Posted by RRC on May 08, 2006
In Reply to: Re: Heavy hand of the law posted by Lewis on May 08, 2006
: : what does, "heavy hand of the law" mean specifically?
: : thanks
: traditionally, it refers to the act of being arrested for wrongdoing - the heavy hand of a policeman on your collar or shoulder. it was tradtional for arrests to be made by the officer placing a hand upon the shoulder of the subject and stating the reason for the arrest. later, it became a requirement that the person was 'cautioned' as to their right not to incriminate themselves and so the officer would usually recite the caution with the hand on the shoulder of the suspect.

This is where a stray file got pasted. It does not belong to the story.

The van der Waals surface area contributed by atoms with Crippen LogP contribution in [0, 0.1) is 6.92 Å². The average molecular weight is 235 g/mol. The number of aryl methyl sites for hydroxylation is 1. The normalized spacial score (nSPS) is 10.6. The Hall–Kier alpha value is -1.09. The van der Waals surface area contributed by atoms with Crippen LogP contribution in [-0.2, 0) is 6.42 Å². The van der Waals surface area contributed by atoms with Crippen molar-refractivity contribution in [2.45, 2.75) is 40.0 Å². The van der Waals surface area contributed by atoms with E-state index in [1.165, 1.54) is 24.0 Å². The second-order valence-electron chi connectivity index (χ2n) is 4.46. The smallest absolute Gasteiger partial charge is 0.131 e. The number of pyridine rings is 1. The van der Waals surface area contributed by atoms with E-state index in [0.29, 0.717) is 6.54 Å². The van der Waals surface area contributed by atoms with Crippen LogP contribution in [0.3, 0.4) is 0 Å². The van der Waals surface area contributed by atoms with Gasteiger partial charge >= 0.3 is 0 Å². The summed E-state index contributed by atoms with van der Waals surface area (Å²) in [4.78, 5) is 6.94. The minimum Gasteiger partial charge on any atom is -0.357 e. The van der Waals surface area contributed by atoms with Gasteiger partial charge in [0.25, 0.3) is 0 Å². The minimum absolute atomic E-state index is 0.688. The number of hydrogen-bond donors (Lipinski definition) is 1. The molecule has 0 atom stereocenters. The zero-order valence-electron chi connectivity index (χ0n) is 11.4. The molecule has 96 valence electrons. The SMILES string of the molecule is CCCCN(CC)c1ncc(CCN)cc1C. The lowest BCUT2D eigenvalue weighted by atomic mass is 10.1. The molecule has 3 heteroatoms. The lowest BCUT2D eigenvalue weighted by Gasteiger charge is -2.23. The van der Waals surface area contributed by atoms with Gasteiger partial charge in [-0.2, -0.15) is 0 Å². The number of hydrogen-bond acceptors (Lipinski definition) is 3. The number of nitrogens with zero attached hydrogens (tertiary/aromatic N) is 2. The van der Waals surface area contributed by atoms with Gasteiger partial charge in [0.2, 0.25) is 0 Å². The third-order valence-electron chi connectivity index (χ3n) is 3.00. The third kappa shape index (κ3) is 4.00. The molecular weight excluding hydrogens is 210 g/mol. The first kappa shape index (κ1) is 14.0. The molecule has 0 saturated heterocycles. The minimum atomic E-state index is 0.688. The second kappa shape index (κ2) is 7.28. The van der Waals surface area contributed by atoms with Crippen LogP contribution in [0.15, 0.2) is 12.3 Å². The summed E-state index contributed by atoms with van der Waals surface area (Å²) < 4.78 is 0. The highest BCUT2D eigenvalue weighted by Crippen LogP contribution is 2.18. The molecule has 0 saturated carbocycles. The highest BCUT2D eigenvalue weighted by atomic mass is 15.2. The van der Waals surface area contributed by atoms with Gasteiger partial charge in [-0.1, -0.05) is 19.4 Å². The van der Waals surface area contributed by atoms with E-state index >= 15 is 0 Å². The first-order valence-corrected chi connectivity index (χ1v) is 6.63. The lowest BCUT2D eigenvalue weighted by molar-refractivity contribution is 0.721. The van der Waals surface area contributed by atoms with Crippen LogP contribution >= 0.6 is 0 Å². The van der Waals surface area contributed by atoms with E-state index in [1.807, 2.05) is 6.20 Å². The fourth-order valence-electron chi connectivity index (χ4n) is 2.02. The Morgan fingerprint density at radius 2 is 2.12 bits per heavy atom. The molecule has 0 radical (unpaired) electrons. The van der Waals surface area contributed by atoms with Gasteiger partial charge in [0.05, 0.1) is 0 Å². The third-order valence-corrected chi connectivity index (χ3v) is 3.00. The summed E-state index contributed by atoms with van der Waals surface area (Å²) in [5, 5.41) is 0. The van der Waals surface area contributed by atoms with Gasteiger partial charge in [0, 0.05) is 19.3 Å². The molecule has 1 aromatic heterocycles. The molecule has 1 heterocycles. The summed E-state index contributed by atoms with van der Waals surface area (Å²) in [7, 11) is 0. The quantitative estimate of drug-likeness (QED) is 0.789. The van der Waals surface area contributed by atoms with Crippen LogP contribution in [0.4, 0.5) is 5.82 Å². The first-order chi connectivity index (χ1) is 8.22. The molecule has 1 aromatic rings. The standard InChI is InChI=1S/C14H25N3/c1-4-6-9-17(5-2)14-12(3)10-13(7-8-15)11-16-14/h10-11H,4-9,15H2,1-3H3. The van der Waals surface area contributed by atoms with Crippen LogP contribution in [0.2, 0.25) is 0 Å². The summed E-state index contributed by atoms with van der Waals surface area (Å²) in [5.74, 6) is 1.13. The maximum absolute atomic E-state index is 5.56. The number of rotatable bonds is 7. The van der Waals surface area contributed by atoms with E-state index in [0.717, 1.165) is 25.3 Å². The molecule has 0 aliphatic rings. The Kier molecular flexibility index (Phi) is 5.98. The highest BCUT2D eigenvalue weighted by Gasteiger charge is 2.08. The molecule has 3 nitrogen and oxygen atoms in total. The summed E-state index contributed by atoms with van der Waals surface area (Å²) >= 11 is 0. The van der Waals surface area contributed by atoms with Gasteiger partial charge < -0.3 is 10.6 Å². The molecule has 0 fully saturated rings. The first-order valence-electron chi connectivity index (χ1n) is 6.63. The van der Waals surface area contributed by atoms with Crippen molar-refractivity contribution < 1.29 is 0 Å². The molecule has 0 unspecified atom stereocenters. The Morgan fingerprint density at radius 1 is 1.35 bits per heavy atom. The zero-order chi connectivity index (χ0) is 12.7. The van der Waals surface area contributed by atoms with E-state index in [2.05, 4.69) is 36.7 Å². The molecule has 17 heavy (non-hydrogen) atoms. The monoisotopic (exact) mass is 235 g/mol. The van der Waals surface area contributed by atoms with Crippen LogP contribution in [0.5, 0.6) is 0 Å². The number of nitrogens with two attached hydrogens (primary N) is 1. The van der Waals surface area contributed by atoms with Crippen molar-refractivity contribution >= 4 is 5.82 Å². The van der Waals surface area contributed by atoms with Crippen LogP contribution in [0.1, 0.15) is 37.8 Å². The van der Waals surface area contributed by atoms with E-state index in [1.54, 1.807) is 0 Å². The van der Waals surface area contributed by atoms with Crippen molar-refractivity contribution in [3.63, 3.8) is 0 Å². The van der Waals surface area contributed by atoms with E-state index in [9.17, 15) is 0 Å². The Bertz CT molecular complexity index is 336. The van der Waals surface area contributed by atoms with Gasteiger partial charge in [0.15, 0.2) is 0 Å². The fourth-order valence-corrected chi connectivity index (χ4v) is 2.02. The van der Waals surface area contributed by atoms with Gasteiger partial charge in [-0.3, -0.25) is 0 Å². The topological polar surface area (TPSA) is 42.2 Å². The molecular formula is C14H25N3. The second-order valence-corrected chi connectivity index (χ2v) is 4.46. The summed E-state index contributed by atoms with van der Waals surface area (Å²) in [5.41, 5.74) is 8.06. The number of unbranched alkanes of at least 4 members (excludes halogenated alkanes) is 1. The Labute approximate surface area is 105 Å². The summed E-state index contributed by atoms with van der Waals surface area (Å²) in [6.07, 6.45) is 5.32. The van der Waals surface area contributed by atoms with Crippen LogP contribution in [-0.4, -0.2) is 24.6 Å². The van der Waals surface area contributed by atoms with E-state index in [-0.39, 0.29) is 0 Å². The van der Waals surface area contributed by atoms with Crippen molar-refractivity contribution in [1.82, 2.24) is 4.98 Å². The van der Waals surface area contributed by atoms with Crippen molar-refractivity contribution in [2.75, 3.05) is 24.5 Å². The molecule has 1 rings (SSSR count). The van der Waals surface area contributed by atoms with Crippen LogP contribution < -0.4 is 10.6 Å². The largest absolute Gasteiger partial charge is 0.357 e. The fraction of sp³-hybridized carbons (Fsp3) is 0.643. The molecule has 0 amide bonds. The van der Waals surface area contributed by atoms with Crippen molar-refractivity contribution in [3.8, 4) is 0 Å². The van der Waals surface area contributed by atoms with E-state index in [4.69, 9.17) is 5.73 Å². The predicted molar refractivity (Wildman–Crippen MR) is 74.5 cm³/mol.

: if a suspect was struggling or trying to flee, the policeman would often hang on to the person by their shirt-collar and so to arrest somebody was also nicknamed 'to collar' a suspect.
: it was not the law that the hand had to be laid on the arrested person, but it became commonplace as it also made it clear which person was being arrested.
: the policeman's hand of arrest felt 'heavy' even if not forcefully applied.
Isn't this a conflation of 2 idioms? "The long arm of the law" and "with a heavy hand"/"heavy-handedness" (^_^)